Twentieth Century Canadian and American Cultural History
Master of Arts, Queen's University, 2010
Bachelor of Arts (Honours), University of Guelph, 2009
Kendall Garton is a fourth year doctoral candidate specializing in Canadian-American cultural and economic relations with particular interests in national identity, consumption, and popular culture. Her dissertation examines Canadian efforts to compete with rising Americanization in the 1960s. In this period, even the doll counter became a cultural battlefield as Canadian toy companies rushed to create distinctly 'Canadian' offerings to compete with the American Barbie doll. Kendall works under the supervision of Dr. Jeffrey Brison and recently completed a research fellowship at the Library and Archives of Play in Rochester, New York.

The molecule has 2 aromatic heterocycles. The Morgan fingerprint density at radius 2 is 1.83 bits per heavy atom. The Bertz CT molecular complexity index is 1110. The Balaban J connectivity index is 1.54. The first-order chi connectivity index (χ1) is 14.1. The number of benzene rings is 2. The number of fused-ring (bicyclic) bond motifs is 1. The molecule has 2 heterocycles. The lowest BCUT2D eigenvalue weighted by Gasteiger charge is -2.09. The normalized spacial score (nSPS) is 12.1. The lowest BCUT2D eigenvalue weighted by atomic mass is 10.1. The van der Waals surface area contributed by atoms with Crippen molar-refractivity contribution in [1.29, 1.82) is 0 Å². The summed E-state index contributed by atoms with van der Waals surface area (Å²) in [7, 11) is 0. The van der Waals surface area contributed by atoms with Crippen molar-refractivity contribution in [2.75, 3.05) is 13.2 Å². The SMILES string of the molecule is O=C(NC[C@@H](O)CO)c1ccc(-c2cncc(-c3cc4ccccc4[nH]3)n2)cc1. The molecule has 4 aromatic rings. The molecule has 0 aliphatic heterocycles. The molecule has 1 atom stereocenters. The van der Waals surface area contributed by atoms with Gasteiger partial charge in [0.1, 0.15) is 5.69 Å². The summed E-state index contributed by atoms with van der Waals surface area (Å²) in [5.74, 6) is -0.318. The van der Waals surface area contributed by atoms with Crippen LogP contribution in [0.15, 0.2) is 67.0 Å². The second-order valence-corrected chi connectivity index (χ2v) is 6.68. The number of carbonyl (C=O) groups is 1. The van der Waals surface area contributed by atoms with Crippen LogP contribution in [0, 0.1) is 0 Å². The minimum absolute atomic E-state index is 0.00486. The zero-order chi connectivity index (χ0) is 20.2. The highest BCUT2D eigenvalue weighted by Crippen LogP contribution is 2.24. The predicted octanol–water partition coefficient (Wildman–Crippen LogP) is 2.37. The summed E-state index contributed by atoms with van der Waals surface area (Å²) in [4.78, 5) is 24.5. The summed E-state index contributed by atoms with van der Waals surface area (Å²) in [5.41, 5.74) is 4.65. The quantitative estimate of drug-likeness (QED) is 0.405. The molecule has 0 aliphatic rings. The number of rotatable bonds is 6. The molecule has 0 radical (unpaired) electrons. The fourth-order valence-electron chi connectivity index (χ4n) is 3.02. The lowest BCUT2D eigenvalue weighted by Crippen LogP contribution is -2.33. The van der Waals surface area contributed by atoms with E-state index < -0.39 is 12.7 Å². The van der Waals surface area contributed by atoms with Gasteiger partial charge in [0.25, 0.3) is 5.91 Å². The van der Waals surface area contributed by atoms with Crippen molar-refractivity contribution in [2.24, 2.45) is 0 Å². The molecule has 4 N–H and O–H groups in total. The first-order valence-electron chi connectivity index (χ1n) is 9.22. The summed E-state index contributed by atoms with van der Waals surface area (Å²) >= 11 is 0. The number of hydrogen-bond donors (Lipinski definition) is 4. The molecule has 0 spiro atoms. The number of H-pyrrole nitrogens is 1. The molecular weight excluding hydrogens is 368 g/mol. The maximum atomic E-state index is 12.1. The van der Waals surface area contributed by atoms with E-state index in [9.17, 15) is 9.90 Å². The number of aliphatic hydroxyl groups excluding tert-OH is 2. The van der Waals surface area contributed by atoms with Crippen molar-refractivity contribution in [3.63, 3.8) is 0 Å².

"On the Edge of the Barbie World: Cultural Trade Missions and the Marketing of Canadian Identity," Berkshire Conference of Women Historians, University of Toronto, May 2014.
"Printing in Colour: 'Otherness' in the Pages of Maclean's and Chatelaine, 1950-1959," McGill-Queen's Graduate Conference in History, McGill University, March 2012.
"Pop Goes the Sunday School: Popular Culture and Postwar Religion Education in Ontario," 20th Annual Milton Plesur Graduate Conference in History, University of Buffalo, April 2011.
""Apocalypse at the Doll Counter": The Barbie Doll in Canada, 1959-1969," Child and Teen Consumption Conference 2010 at Linköping University in Norrköping, Sweden, June 2010.
HIST 390 – American Cultural History